Excerpted from an article by Matthew D. Bennett, Public Policy Director, Alliance for Public Technology (Letter No. 8, February 5, 2004)
The following piece discusses ways in which broadband technology can and will bring more advanced services into the home. Below, we have excerpted their discussion to focus on the areas of telemedicine, public safety, emergencies, and seniors. Many experts predict broadband applications will make useful and even life-saving services available to all areas of the country -- many of which were, in the past, only available in urban centers such as New York and other big cities. The upshot is that many senior citizens nationwide, thanks to broadband, will now be able to do more at home, and feel safer at home, for many productive years.
--Dr. Don Rose, Writer,Life Alert
For all the sound and fury about city fiber projects, most of the debate around services focuses on doing what we do now, only more of it and faster. Zippier internet? Sure. More video channels? Of course. More responsible customer service? We certainly hope so. But what about all the things that true broadband will allow that simply aren’t possible at DSL or cable modem speeds? The article abstracted below focuses on these “advanced services”.
Not just the same only faster — rather, the impossible made routine…
“Broadband is the word of the day. Highspeed, high-capacity, always-on, interactive services are universally regarded as the future of telecommunications. The potential for broadband is enormous. The applications made possible, such as telemedicine, distance learning, real time sign language interpreting and others, offer innovative ways to live, work and learn.”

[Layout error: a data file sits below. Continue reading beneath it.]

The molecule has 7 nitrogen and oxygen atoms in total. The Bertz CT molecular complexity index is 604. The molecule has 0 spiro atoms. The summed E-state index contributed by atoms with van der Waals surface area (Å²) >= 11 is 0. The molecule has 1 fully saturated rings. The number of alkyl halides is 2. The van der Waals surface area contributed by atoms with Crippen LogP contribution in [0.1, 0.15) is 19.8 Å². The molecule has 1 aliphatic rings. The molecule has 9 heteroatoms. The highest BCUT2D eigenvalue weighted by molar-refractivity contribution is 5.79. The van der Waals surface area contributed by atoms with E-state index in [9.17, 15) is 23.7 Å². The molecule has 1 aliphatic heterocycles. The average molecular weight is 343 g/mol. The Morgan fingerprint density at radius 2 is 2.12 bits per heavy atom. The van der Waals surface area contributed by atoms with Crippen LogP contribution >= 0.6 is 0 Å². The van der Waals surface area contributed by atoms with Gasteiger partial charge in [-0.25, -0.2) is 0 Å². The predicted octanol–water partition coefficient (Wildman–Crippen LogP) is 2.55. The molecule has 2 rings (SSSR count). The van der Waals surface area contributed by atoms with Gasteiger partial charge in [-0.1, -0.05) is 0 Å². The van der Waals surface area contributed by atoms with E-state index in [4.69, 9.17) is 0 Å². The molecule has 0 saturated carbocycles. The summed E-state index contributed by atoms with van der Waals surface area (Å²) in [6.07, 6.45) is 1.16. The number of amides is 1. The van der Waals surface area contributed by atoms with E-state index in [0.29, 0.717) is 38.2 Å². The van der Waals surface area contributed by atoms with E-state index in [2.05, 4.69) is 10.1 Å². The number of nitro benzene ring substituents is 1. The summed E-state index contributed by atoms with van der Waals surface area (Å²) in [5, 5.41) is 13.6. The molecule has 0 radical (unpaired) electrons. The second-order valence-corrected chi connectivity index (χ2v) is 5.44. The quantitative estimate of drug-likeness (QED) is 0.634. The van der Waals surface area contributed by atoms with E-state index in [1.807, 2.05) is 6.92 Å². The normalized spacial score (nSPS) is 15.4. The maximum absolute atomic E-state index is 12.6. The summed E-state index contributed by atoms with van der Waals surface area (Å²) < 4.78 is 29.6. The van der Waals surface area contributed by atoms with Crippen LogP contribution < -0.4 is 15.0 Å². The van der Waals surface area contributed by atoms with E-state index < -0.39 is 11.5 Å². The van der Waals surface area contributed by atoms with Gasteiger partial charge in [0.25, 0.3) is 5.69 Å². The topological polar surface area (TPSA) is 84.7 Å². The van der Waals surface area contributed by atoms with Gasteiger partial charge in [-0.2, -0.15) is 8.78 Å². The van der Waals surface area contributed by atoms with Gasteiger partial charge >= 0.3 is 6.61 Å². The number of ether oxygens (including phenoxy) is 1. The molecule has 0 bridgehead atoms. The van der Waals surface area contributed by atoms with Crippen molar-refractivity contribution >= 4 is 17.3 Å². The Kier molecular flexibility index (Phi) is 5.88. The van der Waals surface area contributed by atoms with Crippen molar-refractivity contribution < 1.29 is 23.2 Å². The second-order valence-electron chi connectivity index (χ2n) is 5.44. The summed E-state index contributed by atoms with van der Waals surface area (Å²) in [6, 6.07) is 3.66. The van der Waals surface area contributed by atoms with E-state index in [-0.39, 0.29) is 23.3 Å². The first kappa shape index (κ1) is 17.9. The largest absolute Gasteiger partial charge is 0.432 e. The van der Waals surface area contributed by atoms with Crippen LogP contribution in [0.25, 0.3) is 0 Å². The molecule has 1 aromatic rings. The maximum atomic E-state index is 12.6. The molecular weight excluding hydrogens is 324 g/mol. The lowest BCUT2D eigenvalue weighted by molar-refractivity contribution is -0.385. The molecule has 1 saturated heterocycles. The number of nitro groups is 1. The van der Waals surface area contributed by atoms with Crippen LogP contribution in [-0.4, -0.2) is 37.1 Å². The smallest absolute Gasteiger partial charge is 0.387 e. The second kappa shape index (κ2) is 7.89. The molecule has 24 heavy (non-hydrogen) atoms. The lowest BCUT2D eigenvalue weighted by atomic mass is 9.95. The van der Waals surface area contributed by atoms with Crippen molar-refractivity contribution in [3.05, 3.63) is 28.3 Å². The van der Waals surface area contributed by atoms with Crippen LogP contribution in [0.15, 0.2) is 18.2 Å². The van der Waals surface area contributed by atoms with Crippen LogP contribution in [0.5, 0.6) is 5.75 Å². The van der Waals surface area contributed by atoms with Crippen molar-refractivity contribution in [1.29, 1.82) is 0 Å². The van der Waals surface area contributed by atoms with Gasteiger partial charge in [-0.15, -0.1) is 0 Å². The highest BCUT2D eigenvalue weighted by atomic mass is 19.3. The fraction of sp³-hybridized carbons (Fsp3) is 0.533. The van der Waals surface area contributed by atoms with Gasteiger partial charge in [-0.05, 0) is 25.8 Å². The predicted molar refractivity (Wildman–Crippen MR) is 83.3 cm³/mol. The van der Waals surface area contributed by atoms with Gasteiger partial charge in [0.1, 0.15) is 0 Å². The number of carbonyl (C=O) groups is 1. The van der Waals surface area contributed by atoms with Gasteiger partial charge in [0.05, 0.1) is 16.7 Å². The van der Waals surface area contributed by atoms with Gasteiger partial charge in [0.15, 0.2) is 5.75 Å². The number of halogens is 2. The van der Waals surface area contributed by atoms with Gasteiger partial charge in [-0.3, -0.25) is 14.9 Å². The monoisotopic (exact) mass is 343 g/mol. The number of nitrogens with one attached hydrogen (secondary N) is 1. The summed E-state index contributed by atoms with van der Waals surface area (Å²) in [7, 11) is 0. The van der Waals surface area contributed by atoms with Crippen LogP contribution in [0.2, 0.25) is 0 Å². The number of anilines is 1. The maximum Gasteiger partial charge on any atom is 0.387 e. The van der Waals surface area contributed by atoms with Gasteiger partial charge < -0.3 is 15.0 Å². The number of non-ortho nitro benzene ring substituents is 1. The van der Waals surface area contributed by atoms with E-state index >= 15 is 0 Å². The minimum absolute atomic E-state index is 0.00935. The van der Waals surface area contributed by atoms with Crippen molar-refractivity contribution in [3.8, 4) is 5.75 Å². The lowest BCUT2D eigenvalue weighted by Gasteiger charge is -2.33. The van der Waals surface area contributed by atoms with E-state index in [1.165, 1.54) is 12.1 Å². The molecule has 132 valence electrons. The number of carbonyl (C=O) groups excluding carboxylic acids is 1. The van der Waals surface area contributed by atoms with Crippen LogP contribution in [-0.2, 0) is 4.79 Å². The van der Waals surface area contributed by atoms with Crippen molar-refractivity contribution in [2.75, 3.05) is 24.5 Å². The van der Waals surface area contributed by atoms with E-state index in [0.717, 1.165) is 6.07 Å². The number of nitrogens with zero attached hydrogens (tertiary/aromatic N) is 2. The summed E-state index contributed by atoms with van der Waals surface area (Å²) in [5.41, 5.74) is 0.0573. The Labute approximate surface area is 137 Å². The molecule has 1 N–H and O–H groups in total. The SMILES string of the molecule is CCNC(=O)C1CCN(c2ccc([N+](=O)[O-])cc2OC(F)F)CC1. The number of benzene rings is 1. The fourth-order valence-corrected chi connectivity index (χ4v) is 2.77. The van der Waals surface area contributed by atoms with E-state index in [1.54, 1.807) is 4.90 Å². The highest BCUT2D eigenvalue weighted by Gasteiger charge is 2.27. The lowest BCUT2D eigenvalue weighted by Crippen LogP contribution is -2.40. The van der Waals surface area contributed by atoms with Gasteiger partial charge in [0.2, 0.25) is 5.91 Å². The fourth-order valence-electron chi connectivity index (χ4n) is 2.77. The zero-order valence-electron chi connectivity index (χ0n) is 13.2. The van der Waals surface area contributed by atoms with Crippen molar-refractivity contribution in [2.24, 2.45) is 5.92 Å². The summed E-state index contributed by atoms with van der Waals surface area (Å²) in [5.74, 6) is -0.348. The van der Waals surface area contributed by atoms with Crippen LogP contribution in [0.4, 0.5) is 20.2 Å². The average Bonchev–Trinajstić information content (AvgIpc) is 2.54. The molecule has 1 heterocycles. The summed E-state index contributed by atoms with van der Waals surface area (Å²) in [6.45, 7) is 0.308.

“There is no single ‘killer’ application. In fact, there are countless applications that are tremendously valuable. For a patient in rural Georgia who needs specialized health care from an urban hospital, telemedicine is a killer app. For students in a low-income school district who have textbooks that are older than they are, distance learning that connects them to dazzling research and resources is a killer app. Broadband’s power lies in the flexibility of the technology. It can be used by different people and communities to address different problems in different ways.”

Visit the Alliance for Public Technology’s website
Telemedicine in the home, and elsewhere…
“As more Americans are able to utilize advanced telecommunications technology, telemedicine will continue to grow as a medical tool. The “Electronic HouseCall System” (EHC) was implemented in Augusta, Georgia. “From the home unit, the patient could check his or her pulse, blood pressure, blood oxygenation, temperature, glucose levels and heart function with a modified lead 2 electrocardiogram. This information is then sent to the medical staff.”

“The patient and provider could also interact online through a videoconference. The clinician could use a stethophone to expand examination of the patient. The utility of the system was in many ways tied to available bandwidth. With broadband capability, the EHC system could incorporate a wider array of monitoring tools such as spirometers, fetal heart monitors and uterine activity monitors. Development of advanced health care services is unlikely without dedicated high-speed connections. Current incarnations such as DSL and cable modems are acceptable, but still limit the scope of potential applications. With general bandwidth availability, telemedicine technologies can be used to expand access to medical services and explore the delivery of more sophisticated medical services.”